Directors: Zacharias Kunuk and Natar Ungalaaq
Cast: Benjamin Kunuk, Karen Ivalu, Jonah Qunaq
Language: Inuktitut (English Subtitles)
“We grew up watching Indian and Cowboy films when we were children, and we didn’t necessarily like the way we were portrayed, so we decided to make our own one day”. These are the words of Inuk filmmakers Zacharias Kunuk and Natar Ungalaaq as they introduced their film Searchers (Maliglutit) at the 2016 Toronto International Film Festival (TIFF). The film is inspired by the 1950 John Ford western The Searchers. In the original, a white woman is kidnapped by members of the Comanche Nation, and her husband embarks on a dangerous and often violent journey to find her. In this version, the narrative is flipped and all the characters in the film are Inuit. So the focus is not on the Indian vs the white man. Instead, it focuses on an Inuit community, the harsh environment under which they live, and the results of violent actions taken against a family. An Inuit woman and her daughter are kidnapped by three Inuit men, while her husband and son are away on a hunting trip. The family home is destroyed and the other family members are murdered. Upon returning home, the husband sets out on a journey to find what is left of his family and punish the perpetrators. It is a revenge film and is filled with intense action and nail biting suspense. The film is set in a harsh snowy environment and accurately depicts the reality of life on the frozen tundra. The film depicts the family structure and life of Inuit families, with references to their spiritually, storytelling culture, and value of dream interpretation. For example, in one scene, the grandfather uses a rock and a rope to fashion an apparatus with which to communicate with a spirit/god who instructs them how and where to find their next meal source. During the chase to find his wife and daughter, the husband is aided by a spirit, who guides and directs him on his travels.There is no unnecessary distractions or dialogue, so the focus is entirely on the characters and their actions. Thus making the film extremely easy to follow and understand. The film’s soundtrack also adds to the overall tone of the film. It is a mixture of beautiful drumming sounds, chanting, humming, and base undertones. There is also a bit of poetry or story telling throughout the film. The narrator seems to be one of the victims of the kidnapping, either the mother or her daughter.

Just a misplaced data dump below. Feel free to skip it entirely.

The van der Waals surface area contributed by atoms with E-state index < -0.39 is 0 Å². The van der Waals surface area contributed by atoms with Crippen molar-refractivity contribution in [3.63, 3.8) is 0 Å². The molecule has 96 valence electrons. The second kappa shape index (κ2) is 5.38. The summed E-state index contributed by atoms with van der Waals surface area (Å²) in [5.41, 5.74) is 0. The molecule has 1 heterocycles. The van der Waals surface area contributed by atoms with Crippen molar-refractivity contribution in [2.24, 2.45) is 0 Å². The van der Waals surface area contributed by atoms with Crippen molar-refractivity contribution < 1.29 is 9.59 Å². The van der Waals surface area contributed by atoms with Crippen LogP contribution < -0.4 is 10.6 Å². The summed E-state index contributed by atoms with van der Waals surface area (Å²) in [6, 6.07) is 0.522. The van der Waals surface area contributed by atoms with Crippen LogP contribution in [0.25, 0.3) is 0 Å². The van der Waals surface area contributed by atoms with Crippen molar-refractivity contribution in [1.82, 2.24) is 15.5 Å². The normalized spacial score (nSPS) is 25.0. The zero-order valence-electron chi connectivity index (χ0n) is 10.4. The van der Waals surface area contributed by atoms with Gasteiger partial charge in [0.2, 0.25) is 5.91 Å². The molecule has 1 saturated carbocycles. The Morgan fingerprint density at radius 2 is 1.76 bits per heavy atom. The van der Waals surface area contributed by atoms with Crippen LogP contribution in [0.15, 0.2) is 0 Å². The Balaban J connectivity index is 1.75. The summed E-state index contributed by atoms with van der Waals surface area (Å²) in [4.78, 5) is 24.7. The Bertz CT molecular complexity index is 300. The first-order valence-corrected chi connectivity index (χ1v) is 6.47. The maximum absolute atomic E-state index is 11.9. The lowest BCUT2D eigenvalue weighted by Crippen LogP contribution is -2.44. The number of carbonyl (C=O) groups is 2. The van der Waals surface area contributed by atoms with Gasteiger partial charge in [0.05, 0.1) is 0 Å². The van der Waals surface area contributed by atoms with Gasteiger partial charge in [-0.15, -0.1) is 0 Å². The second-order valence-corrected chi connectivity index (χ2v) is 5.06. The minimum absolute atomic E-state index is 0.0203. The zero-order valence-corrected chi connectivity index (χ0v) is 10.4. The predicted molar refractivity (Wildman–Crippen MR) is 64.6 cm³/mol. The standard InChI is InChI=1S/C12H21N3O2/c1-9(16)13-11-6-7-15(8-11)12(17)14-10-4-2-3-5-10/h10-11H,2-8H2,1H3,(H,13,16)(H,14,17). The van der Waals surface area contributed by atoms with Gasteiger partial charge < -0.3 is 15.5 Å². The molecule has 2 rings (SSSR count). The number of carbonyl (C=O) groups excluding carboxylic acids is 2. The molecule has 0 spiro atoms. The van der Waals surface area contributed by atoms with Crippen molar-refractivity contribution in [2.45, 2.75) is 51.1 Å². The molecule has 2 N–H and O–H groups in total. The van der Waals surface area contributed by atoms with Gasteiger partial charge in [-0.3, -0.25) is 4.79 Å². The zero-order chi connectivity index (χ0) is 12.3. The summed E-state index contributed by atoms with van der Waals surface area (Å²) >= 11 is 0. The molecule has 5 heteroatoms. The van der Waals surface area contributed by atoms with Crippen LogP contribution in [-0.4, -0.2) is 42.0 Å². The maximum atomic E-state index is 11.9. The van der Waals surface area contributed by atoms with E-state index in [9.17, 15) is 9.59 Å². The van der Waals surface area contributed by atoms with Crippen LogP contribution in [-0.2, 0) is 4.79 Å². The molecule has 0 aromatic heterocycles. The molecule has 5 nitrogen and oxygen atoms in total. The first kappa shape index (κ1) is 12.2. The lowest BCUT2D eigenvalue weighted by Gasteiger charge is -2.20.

Searchers (Maliglutit) is an action packed, suspense filled, and beautifully written and directed film. It is at many times calming and then suddenly intense, which makes for a riveting viewing experience. This film would be enjoyed by those who love action, suspense, and thrillers and also those who enjoy broadening their film experience across cultures. Anyone who has watched the 1950’s version should watch this remake, it makes for an interesting comparison between film making then and now.
Zacharias Kunuk was born in Igloolik, in the Canadian territory of Nunavut. Atanarjuat: The Fast Runner, his first feature film, premiered in 2001 and won awards at TIFF and the Canes Film Festival. He has produced features for film and TV and has been a pioneer in producing and supporting Inuit film and programming, including helping to create the Inuit Broadcasting Corporation.
Natar Ungalaaq is also from Igloolik, where he originally met co-director Zacharias. He has worked with Zacharias on many projects including helping create the Inuit Broadcasting Corporation and staring in his first feature film Atanarjuat: The Fast Runner. In addition, he is also an accomplished sculptor